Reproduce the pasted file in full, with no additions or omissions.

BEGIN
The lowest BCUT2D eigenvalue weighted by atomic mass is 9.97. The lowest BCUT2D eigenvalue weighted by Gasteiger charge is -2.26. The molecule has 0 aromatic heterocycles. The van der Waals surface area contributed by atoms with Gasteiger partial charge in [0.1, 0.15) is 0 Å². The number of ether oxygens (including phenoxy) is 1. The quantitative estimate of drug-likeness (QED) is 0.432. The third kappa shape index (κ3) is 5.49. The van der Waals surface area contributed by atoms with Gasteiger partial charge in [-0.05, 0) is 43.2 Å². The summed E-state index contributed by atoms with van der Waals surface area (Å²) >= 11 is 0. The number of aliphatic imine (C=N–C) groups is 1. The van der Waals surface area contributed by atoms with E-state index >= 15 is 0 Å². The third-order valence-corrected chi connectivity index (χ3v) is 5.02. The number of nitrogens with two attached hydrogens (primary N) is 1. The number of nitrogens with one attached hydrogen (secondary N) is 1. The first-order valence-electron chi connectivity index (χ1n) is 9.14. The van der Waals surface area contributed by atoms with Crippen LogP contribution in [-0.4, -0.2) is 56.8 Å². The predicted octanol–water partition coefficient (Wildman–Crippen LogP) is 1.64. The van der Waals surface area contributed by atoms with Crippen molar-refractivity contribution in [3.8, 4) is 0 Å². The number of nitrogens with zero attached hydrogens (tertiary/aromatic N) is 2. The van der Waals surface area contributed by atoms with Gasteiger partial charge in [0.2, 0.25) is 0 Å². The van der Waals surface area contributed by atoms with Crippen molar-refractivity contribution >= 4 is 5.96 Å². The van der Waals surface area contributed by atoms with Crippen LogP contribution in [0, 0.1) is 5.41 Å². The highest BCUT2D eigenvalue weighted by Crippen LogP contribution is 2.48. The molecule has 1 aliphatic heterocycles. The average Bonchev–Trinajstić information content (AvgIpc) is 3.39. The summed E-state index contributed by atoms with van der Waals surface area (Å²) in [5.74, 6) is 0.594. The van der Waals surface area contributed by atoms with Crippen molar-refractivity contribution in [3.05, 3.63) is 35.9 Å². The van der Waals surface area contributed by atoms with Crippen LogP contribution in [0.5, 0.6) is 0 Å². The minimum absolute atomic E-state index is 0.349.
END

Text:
The lowest BCUT2D eigenvalue weighted by atomic mass is 9.97. The lowest BCUT2D eigenvalue weighted by Gasteiger charge is -2.26. The molecule has 0 aromatic heterocycles. The van der Waals surface area contributed by atoms with Gasteiger partial charge in [0.1, 0.15) is 0 Å². The number of ether oxygens (including phenoxy) is 1. The quantitative estimate of drug-likeness (QED) is 0.432. The third kappa shape index (κ3) is 5.49. The van der Waals surface area contributed by atoms with Gasteiger partial charge in [-0.05, 0) is 43.2 Å². The summed E-state index contributed by atoms with van der Waals surface area (Å²) >= 11 is 0. The number of aliphatic imine (C=N–C) groups is 1. The van der Waals surface area contributed by atoms with E-state index >= 15 is 0 Å². The third-order valence-corrected chi connectivity index (χ3v) is 5.02. The number of nitrogens with two attached hydrogens (primary N) is 1. The number of nitrogens with one attached hydrogen (secondary N) is 1. The first-order valence-electron chi connectivity index (χ1n) is 9.14. The van der Waals surface area contributed by atoms with Crippen LogP contribution in [-0.4, -0.2) is 56.8 Å². The predicted octanol–water partition coefficient (Wildman–Crippen LogP) is 1.64. The van der Waals surface area contributed by atoms with Crippen molar-refractivity contribution in [3.8, 4) is 0 Å². The number of nitrogens with zero attached hydrogens (tertiary/aromatic N) is 2. The van der Waals surface area contributed by atoms with Gasteiger partial charge in [0.2, 0.25) is 0 Å². The van der Waals surface area contributed by atoms with Crippen molar-refractivity contribution >= 4 is 5.96 Å². The van der Waals surface area contributed by atoms with Crippen LogP contribution in [0, 0.1) is 5.41 Å². The highest BCUT2D eigenvalue weighted by Crippen LogP contribution is 2.48. The molecule has 1 aliphatic heterocycles. The average Bonchev–Trinajstić information content (AvgIpc) is 3.39. The summed E-state index contributed by atoms with van der Waals surface area (Å²) in [5.74, 6) is 0.594. The van der Waals surface area contributed by atoms with Crippen molar-refractivity contribution in [3.05, 3.63) is 35.9 Å². The van der Waals surface area contributed by atoms with Crippen LogP contribution in [0.5, 0.6) is 0 Å². The minimum absolute atomic E-state index is 0.349.